ORTAKÖY, Turkey – On 14 February, the Ortaköy Christian Cemetery in Ankara was vandalized, destroying 20 of the 72 tombstones. Six people were arrested but all were released shortly thereafter.
Turkish-based Ahval News reported that Christian cemeteries throughout Turkey have been targeted many times recently. “These attacks against cemeteries are making the Christian community across Turkey feel incredibly sad and desperate,” Ankara-based Rev. İhsan Özbek told Ahval’s Uzay Bulut. “Nobody can watch over the graves of their loved ones like a guard.”
Despite the repeated attacks on Christian cemeteries, few arrests are made. On multiple occasions, wooden crosses atop graves have been burned. “The cemeteries offenders should be punished, and material and moral compensation should be paid to the Christian families,” Rev. Özbek concluded.
These incidents of vandalism are just one expression of the suspicion and disdain for Christians in wider Turkish society. After urban warfare destroyed large parts of Diyabakir in Turkey’s southeast in 2016, the Turkish state declared all six of the city’s churches as state property.
Since the first century when Christianity appeared, Christians have existed in the area that is modern Turkey. Many Christians in Jerusalem fleeing persecution fled north and settled in towns around western, central, and southeastern Turkey.
However, a century of genocide and persecution have taken their toll. The percentage of Christians in Turkey has declined from nearly 25% in 1914 to less than 0.5% today.
In modern Turkey, conspiracy theories about non-Muslim minorities dominate the popular imagination. Christians are often depicted as traitors to the Turkish state and foreign agents seeking to undermine Turkish identity.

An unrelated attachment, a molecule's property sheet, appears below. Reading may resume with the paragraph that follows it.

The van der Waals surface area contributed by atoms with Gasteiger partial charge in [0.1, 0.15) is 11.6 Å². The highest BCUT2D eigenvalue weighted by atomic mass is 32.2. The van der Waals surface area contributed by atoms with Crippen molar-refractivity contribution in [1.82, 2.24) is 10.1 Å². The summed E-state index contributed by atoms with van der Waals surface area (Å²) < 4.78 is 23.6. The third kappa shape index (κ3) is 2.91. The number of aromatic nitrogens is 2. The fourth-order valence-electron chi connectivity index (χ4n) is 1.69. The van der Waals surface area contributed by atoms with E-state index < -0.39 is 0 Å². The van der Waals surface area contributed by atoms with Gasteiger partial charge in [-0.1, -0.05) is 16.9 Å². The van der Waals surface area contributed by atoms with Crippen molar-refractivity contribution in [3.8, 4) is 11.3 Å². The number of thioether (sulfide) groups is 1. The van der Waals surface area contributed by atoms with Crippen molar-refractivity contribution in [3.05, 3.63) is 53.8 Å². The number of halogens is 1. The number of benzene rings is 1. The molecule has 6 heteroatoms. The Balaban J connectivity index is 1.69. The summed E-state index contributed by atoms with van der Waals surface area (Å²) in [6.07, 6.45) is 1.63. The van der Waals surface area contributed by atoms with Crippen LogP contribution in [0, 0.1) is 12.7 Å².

The seeds of Christian persecution in modern Turkey are planted in primary school. Textbooks approved by the Turkish Ministry of Education depict Christians as enemies and traitors.
In “Human Rights or Militarist Ideals? Teaching National Security in High Schools”, anthropologist Ayşe Gül Altınay, having travelled Turkey observing classroom education, noted there was almost no discussion of peace, coexistence, dialogue, or nonviolence. Instead, students were encouraged to fear differences and view their non-Muslim peers as “other”.
“The environment of hate in Turkey is the reason for these attacks,” journalist Seyfi Genç, who reported on the attack on Çolak’s grave for Hristiyan Haber, told Ahval. “And even more disturbing is the fact that the perpetrators are either not caught, or not brought to account even when they are caught.”
The increase in religious extremism in Turkey, and the government’s inaction (and sometimes approval), has many Christians concerned about their safety. With Turkish President Recep Tayyip Erdoğan strengthening his hold on power and increasingly voicing Islamist rhetoric, the situation for Christians in Turkey is unlikely to change anytime soon.